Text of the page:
If You’re Sinking Into Depression

I live and work with students on a Christian college campus. I thoroughly enjoy my life and love the students. My life is energized and filled with joy and all sorts of interesting conversation. But being on campus also means I see lots of students and others who are depressed. Often, they bravely turn to me for help. I call these students (and others) brave because they seek help despite being embarrassed and ashamed of themselves. They shouldn’t be embarrassed and ashamed. But in some circles, depression and the stigma associated with it, still walk hand in hand. Sometimes, I am the first person they’ve dared to tell. I am honored by their trust and seek to honor them with how I handle their fragile truth. I thought that I’d briefly share what I tell them in case it could prove helpful to you or someone you know.

  1. You are not alone. I know this darkness is suffocating. Everyone’s pain and suffering is unique. However, you are not a pariah. There are many that suffer. And there’s a whole community of trustworthy people who desire to walk alongside you and bear your burdens. Jesus invites you to come to him and find rest (Matthew 11:28.29).
  2. Tell trusted others. Some people cannot handle what you have to say. If you have reason to think a person cannot handle what you reveal or that a person will regale you with Christian platitudes and easy answers, don’t tell that person. Tell those you believe you can trust with what you reveal–those who are mature enough to handle what you have to say. If you’re worried that you cannot find anyone to confide in, know it doesn’t always have to be someone close to you. The wise and mature show themselves by their character and behavior.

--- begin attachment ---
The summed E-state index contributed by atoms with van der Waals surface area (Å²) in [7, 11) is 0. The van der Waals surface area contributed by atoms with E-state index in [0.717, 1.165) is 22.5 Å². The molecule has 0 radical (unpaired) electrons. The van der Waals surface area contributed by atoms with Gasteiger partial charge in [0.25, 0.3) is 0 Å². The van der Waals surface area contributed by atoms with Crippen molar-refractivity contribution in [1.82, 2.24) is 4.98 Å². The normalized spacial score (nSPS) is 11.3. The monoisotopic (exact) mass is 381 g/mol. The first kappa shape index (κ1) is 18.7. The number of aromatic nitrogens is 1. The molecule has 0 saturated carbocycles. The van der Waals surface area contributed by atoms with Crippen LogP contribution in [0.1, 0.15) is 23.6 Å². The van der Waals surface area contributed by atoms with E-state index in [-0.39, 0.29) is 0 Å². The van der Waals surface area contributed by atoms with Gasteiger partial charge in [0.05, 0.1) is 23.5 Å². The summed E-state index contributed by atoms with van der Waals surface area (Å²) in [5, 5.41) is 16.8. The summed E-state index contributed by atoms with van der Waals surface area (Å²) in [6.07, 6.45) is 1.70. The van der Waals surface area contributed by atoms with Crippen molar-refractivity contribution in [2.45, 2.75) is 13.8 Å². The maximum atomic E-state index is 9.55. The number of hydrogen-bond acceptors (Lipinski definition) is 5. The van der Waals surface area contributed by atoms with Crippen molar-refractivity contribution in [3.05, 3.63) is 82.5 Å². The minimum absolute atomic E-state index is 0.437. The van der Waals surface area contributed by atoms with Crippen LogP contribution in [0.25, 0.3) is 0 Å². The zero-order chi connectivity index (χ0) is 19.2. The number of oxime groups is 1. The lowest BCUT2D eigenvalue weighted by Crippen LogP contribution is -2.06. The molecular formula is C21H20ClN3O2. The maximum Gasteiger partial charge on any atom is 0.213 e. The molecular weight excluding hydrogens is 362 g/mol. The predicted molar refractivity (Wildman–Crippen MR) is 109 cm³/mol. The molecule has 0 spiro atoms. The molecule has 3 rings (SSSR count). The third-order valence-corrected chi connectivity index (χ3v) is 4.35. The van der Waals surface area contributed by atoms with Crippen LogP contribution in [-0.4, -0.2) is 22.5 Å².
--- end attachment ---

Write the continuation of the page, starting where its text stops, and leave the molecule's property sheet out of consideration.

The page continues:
3. Talk to a counselor. Do not be ashamed to talk to a counselor. There are churches that offer counseling services and counselors with sliding fee scales. If you’re at school or university, go to the counseling department.
  4. It’s okay to take medicine if needed. Some Christians believe it is wrong to take medication for the mind. I don’t agree. While I don’t believe it should be handed out willy-nilly, I do believe some people have chemical imbalances. But I also believe that proper nutrition, vitamins and exercise are necessary, too.
  5. Daily Activities. For some it takes the power of God to get out of bed. I understand. Do all you can to get out of bed and to stay on your daily schedule. Even though you feel horrible, like you want to cry all of the time, like the darkness is crushing you, like sleep is your only escape, staying in bed will only exacerbate your problems. Homework and other responsibilities will pile on top of each other. If you stay in bed, you’ll feel even more discouraged. Continue to go to church and out with friends even if you don’t feel like it.
  6. Get Outside. Do all you can to get fresh air. Even walking outside while all bundled up on a freezing day is helpful.
  7. Exercise. This is difficult for people even when they’re not depressed! Try to get your endorphins going even if it is just walking about outside. You might have to enlist the help of a friend.
  8. Prayer. Maybe you cannot pray. But others can seek God on your behalf by praying fervently for you. Ask those you know take prayer seriously to pray for you.
  9. Renew Your Mind. With depression comes confusion and numbness. Even if you cannot read Scripture or feel as if Scripture is condemning you, try to pick one verse or part of a verse to cling to in order to combat the lies that are afflicting you.
  10. Serve others. Depression causes us to be self-centered. We must do all we can to be others-referenced and to serve them. Part of our healing will begin as we get our eyes off of ourselves.
  11. Talk to a doctor. There could be other reasons for your depression, for example hypothyroidism. Talking to a doctor will help you determine underlying causes.

I am not a medical professional; I always encourage students and others who confide in me to speak to a counselor and medical doctor. I know that there are extreme forms of depression and other mental illness. Please understand that these tidbits of advice are not meant to be comprehensive. However, if they can help you or someone you know in alleviating depression, then these carved-out-of-experience words have served their purpose.

May the Lord bless you.

 

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